It took a mere three minutes — perhaps even less — for me to fall in love with Dumplin’. Before knowing where the storyline would lead, before knowing how Netflix would tackle a “fat girl joins the pageant” plot in a body-positive manner, my heart was invested. Because in the film’s very first scene, we see Dumplin’ herself, Willowdean Dickson (Danielle Macdonald), driving fast with the windows down, immersed in the music of Dolly Parton, living and thriving within her fatness.
For me, navigating childhood as an overweight boy was far from simple. There was never a time I felt that I could disconnect from my weight; There was a never time I could look in the mirror and not see the label “fat” spread across my forehead, or a day I could walk through the halls without someone throwing that word at me. But towards the start of my high school career, I discovered what was direly missing from my life: music. What started as a love of Broadway turned into a passion for song. In 2017, I discovered Dua Lipa, an artist who’d show me to be comfortable in my own skin for the first time.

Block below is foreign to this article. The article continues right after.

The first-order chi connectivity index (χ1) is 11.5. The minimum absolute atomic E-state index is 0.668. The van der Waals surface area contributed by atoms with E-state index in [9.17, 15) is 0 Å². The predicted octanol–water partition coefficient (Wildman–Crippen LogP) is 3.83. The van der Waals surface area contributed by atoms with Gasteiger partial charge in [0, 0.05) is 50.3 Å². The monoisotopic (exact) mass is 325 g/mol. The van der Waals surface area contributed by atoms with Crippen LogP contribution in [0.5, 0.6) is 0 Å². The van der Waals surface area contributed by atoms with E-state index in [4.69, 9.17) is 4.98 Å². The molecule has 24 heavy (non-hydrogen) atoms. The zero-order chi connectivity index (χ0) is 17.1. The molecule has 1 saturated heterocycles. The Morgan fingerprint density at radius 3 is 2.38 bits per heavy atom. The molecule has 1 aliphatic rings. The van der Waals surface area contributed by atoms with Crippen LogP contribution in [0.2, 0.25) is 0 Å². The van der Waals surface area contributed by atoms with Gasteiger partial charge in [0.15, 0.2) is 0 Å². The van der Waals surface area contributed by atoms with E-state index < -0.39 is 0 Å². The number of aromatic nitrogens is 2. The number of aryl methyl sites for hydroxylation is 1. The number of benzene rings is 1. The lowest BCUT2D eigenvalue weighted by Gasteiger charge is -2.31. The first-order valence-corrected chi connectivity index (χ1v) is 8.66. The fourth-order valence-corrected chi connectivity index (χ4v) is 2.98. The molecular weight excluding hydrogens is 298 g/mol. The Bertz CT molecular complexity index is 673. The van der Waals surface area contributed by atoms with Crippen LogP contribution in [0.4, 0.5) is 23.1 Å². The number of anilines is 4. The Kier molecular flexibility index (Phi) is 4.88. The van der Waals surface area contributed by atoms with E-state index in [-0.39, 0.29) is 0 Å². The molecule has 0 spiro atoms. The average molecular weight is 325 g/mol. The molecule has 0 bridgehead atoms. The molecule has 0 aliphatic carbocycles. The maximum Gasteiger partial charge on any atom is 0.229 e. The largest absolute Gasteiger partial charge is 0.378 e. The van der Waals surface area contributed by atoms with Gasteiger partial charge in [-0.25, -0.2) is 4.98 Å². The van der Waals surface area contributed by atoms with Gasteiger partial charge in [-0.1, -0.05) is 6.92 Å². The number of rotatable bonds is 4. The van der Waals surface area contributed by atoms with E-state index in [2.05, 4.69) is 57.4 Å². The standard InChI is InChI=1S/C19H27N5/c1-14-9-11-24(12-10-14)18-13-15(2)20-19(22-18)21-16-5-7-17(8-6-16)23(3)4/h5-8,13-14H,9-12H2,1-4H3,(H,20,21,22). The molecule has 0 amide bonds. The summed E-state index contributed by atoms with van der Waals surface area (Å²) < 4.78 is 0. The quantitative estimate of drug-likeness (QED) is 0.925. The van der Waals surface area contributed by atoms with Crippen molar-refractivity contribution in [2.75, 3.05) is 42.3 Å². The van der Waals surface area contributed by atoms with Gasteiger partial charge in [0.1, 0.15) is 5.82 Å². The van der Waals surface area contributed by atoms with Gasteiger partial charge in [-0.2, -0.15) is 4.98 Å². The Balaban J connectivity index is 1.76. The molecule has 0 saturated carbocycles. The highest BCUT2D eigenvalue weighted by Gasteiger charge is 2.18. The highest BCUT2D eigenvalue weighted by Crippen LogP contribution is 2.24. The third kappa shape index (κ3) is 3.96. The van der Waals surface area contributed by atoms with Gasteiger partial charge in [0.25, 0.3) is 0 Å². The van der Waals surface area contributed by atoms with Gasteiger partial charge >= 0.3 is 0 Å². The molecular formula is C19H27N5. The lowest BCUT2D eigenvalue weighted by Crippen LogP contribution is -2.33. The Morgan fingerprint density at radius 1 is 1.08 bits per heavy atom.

In those moments, I'm able to completely forget about my weight and, for a rare few minutes, be a size-less human.
Dua Lipa is my version of Willowdean’s Dolly Parton. She’s an artist whose music allows me to escape the negativity and feel as sexy, confident, proud and happy as I wish. High school can suck, and so can every other aspect of your life. But those car rides where I'm able to escape it all, breathe the music, and live my best life with my closest friends in the backseat are the moments that showed me that fatness is not a limitation. In those moments, I'm able to completely forget about my weight and, for a rare few minutes, be a size-less human. And to see Willowdean screaming that message directly at me made me feel seen for the first time.